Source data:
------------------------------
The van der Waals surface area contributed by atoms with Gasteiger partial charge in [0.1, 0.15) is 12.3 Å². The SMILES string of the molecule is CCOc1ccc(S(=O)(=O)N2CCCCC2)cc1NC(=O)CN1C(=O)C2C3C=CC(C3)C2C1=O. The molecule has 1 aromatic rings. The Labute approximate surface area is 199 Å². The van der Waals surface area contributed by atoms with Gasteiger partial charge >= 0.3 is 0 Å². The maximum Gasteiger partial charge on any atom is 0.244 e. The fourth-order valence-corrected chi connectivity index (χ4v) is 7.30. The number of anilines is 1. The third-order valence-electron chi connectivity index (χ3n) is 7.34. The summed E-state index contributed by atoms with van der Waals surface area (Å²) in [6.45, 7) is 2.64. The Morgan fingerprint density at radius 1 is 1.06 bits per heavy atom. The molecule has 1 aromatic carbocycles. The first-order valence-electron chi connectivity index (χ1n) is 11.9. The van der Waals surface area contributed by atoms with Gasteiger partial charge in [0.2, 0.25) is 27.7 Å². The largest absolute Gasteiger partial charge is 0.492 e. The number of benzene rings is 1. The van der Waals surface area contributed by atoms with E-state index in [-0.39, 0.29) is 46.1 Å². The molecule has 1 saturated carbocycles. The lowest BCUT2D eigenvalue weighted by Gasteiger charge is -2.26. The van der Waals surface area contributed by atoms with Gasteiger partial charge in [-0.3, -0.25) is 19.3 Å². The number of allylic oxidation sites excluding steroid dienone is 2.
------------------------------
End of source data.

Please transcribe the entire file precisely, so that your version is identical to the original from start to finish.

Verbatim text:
The van der Waals surface area contributed by atoms with Gasteiger partial charge in [0.1, 0.15) is 12.3 Å². The SMILES string of the molecule is CCOc1ccc(S(=O)(=O)N2CCCCC2)cc1NC(=O)CN1C(=O)C2C3C=CC(C3)C2C1=O. The molecule has 1 aromatic rings. The Labute approximate surface area is 199 Å². The van der Waals surface area contributed by atoms with Gasteiger partial charge >= 0.3 is 0 Å². The maximum Gasteiger partial charge on any atom is 0.244 e. The fourth-order valence-corrected chi connectivity index (χ4v) is 7.30. The number of anilines is 1. The third-order valence-electron chi connectivity index (χ3n) is 7.34. The summed E-state index contributed by atoms with van der Waals surface area (Å²) in [6.45, 7) is 2.64. The Morgan fingerprint density at radius 1 is 1.06 bits per heavy atom. The molecule has 1 aromatic carbocycles. The first-order valence-electron chi connectivity index (χ1n) is 11.9. The van der Waals surface area contributed by atoms with Gasteiger partial charge in [0.2, 0.25) is 27.7 Å². The largest absolute Gasteiger partial charge is 0.492 e. The number of benzene rings is 1. The van der Waals surface area contributed by atoms with E-state index in [-0.39, 0.29) is 46.1 Å². The molecule has 1 saturated carbocycles. The lowest BCUT2D eigenvalue weighted by Gasteiger charge is -2.26. The van der Waals surface area contributed by atoms with Gasteiger partial charge in [-0.3, -0.25) is 19.3 Å². The number of allylic oxidation sites excluding steroid dienone is 2.